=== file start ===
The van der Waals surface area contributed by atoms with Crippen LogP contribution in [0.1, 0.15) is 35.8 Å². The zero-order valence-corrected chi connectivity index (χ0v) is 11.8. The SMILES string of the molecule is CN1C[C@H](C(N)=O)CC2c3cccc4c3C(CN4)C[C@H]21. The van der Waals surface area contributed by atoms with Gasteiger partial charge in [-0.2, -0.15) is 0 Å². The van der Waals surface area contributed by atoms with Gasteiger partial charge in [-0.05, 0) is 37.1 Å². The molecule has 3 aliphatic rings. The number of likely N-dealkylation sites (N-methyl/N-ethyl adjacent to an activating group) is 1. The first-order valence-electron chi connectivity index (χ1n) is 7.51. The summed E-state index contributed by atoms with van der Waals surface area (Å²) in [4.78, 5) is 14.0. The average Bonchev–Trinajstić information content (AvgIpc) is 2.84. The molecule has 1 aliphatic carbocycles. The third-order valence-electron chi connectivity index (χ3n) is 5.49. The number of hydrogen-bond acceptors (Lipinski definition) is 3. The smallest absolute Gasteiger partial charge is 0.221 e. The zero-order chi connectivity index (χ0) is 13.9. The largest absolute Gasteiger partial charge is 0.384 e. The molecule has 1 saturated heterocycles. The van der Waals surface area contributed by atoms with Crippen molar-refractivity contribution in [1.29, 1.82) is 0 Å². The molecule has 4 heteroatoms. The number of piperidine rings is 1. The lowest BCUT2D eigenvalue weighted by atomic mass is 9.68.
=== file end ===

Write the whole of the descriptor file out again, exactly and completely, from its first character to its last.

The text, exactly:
The van der Waals surface area contributed by atoms with Crippen LogP contribution in [0.1, 0.15) is 35.8 Å². The zero-order valence-corrected chi connectivity index (χ0v) is 11.8. The SMILES string of the molecule is CN1C[C@H](C(N)=O)CC2c3cccc4c3C(CN4)C[C@H]21. The van der Waals surface area contributed by atoms with Gasteiger partial charge in [-0.2, -0.15) is 0 Å². The van der Waals surface area contributed by atoms with Gasteiger partial charge in [-0.05, 0) is 37.1 Å². The molecule has 3 aliphatic rings. The number of likely N-dealkylation sites (N-methyl/N-ethyl adjacent to an activating group) is 1. The first-order valence-electron chi connectivity index (χ1n) is 7.51. The summed E-state index contributed by atoms with van der Waals surface area (Å²) in [4.78, 5) is 14.0. The average Bonchev–Trinajstić information content (AvgIpc) is 2.84. The molecule has 1 aliphatic carbocycles. The third-order valence-electron chi connectivity index (χ3n) is 5.49. The number of hydrogen-bond acceptors (Lipinski definition) is 3. The smallest absolute Gasteiger partial charge is 0.221 e. The zero-order chi connectivity index (χ0) is 13.9. The largest absolute Gasteiger partial charge is 0.384 e. The molecule has 1 saturated heterocycles. The van der Waals surface area contributed by atoms with Crippen molar-refractivity contribution in [1.29, 1.82) is 0 Å². The molecule has 4 heteroatoms. The number of piperidine rings is 1. The lowest BCUT2D eigenvalue weighted by atomic mass is 9.68.